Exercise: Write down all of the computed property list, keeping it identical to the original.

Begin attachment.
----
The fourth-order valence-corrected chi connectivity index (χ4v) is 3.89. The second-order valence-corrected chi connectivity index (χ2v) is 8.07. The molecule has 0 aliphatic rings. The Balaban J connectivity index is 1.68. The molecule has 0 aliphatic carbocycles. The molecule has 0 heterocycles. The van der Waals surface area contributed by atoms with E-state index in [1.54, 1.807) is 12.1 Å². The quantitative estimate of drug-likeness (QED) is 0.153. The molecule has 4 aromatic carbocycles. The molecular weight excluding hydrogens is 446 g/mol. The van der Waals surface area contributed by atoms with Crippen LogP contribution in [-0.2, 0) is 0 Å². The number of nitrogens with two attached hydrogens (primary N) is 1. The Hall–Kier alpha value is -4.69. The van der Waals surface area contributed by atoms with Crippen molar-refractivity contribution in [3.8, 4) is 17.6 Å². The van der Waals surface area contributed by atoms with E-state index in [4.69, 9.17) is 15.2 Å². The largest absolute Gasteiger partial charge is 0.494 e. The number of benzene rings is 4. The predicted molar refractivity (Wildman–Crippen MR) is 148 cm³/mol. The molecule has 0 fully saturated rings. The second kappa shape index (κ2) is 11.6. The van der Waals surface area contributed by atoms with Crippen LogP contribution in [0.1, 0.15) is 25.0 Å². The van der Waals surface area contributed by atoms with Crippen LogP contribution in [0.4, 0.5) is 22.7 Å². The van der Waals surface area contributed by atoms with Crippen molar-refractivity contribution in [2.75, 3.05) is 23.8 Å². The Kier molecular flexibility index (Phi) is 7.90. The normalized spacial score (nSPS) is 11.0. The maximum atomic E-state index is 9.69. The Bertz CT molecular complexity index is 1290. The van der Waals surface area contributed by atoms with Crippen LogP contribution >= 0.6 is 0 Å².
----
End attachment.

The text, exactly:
The fourth-order valence-corrected chi connectivity index (χ4v) is 3.89. The second-order valence-corrected chi connectivity index (χ2v) is 8.07. The molecule has 0 aliphatic rings. The Balaban J connectivity index is 1.68. The molecule has 0 aliphatic carbocycles. The molecule has 0 heterocycles. The van der Waals surface area contributed by atoms with E-state index in [1.54, 1.807) is 12.1 Å². The quantitative estimate of drug-likeness (QED) is 0.153. The molecule has 4 aromatic carbocycles. The molecular weight excluding hydrogens is 446 g/mol. The van der Waals surface area contributed by atoms with Crippen LogP contribution in [-0.2, 0) is 0 Å². The number of nitrogens with two attached hydrogens (primary N) is 1. The Hall–Kier alpha value is -4.69. The van der Waals surface area contributed by atoms with Crippen molar-refractivity contribution in [3.8, 4) is 17.6 Å². The van der Waals surface area contributed by atoms with E-state index in [4.69, 9.17) is 15.2 Å². The largest absolute Gasteiger partial charge is 0.494 e. The number of benzene rings is 4. The predicted molar refractivity (Wildman–Crippen MR) is 148 cm³/mol. The molecule has 0 fully saturated rings. The second kappa shape index (κ2) is 11.6. The van der Waals surface area contributed by atoms with Crippen LogP contribution in [0.1, 0.15) is 25.0 Å². The van der Waals surface area contributed by atoms with Crippen LogP contribution in [0.4, 0.5) is 22.7 Å². The van der Waals surface area contributed by atoms with Crippen molar-refractivity contribution in [2.75, 3.05) is 23.8 Å². The Kier molecular flexibility index (Phi) is 7.90. The normalized spacial score (nSPS) is 11.0. The maximum atomic E-state index is 9.69. The Bertz CT molecular complexity index is 1290. The van der Waals surface area contributed by atoms with Crippen LogP contribution >= 0.6 is 0 Å².